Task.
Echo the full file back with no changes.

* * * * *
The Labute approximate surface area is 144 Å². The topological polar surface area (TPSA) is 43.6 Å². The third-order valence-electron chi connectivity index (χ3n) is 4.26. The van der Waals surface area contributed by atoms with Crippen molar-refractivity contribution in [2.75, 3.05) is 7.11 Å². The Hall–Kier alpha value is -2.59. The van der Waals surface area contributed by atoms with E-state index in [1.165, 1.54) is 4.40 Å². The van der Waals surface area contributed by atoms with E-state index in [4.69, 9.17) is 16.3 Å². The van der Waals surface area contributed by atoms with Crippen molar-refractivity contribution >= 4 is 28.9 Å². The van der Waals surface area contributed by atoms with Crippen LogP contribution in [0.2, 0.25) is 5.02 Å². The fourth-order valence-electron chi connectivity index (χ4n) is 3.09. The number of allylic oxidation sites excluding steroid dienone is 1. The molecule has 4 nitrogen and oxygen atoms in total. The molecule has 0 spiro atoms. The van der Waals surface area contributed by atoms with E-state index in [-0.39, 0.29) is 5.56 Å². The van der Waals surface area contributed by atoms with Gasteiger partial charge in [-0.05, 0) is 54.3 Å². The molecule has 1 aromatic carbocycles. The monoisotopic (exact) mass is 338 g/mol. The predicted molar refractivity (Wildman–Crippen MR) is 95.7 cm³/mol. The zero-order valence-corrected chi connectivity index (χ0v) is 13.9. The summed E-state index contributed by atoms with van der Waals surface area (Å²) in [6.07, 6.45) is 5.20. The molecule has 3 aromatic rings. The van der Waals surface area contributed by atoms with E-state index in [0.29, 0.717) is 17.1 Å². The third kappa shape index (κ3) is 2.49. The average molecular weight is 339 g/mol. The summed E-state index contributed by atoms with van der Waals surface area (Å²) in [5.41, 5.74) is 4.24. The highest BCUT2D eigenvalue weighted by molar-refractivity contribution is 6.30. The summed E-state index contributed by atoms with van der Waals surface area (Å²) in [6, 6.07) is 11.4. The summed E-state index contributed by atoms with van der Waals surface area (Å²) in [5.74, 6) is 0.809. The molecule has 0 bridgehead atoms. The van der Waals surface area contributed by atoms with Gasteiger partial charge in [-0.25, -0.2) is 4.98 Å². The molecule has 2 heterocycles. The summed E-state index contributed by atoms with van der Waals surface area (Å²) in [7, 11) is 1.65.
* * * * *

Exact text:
The Labute approximate surface area is 144 Å². The topological polar surface area (TPSA) is 43.6 Å². The third-order valence-electron chi connectivity index (χ3n) is 4.26. The van der Waals surface area contributed by atoms with Crippen molar-refractivity contribution in [2.75, 3.05) is 7.11 Å². The Hall–Kier alpha value is -2.59. The van der Waals surface area contributed by atoms with E-state index in [1.165, 1.54) is 4.40 Å². The van der Waals surface area contributed by atoms with E-state index in [4.69, 9.17) is 16.3 Å². The van der Waals surface area contributed by atoms with Crippen molar-refractivity contribution >= 4 is 28.9 Å². The van der Waals surface area contributed by atoms with Crippen LogP contribution in [0.2, 0.25) is 5.02 Å². The fourth-order valence-electron chi connectivity index (χ4n) is 3.09. The number of allylic oxidation sites excluding steroid dienone is 1. The molecule has 4 nitrogen and oxygen atoms in total. The molecule has 0 spiro atoms. The van der Waals surface area contributed by atoms with E-state index in [-0.39, 0.29) is 5.56 Å². The van der Waals surface area contributed by atoms with Gasteiger partial charge in [-0.05, 0) is 54.3 Å². The molecule has 1 aromatic carbocycles. The monoisotopic (exact) mass is 338 g/mol. The predicted molar refractivity (Wildman–Crippen MR) is 95.7 cm³/mol. The zero-order valence-corrected chi connectivity index (χ0v) is 13.9. The summed E-state index contributed by atoms with van der Waals surface area (Å²) in [6.07, 6.45) is 5.20. The molecule has 3 aromatic rings. The van der Waals surface area contributed by atoms with E-state index in [0.29, 0.717) is 17.1 Å². The third kappa shape index (κ3) is 2.49. The average molecular weight is 339 g/mol. The summed E-state index contributed by atoms with van der Waals surface area (Å²) in [5.41, 5.74) is 4.24. The highest BCUT2D eigenvalue weighted by molar-refractivity contribution is 6.30. The summed E-state index contributed by atoms with van der Waals surface area (Å²) in [6, 6.07) is 11.4. The summed E-state index contributed by atoms with van der Waals surface area (Å²) in [5.74, 6) is 0.809. The molecule has 0 bridgehead atoms. The van der Waals surface area contributed by atoms with Gasteiger partial charge in [-0.25, -0.2) is 4.98 Å². The molecule has 2 heterocycles. The summed E-state index contributed by atoms with van der Waals surface area (Å²) in [7, 11) is 1.65.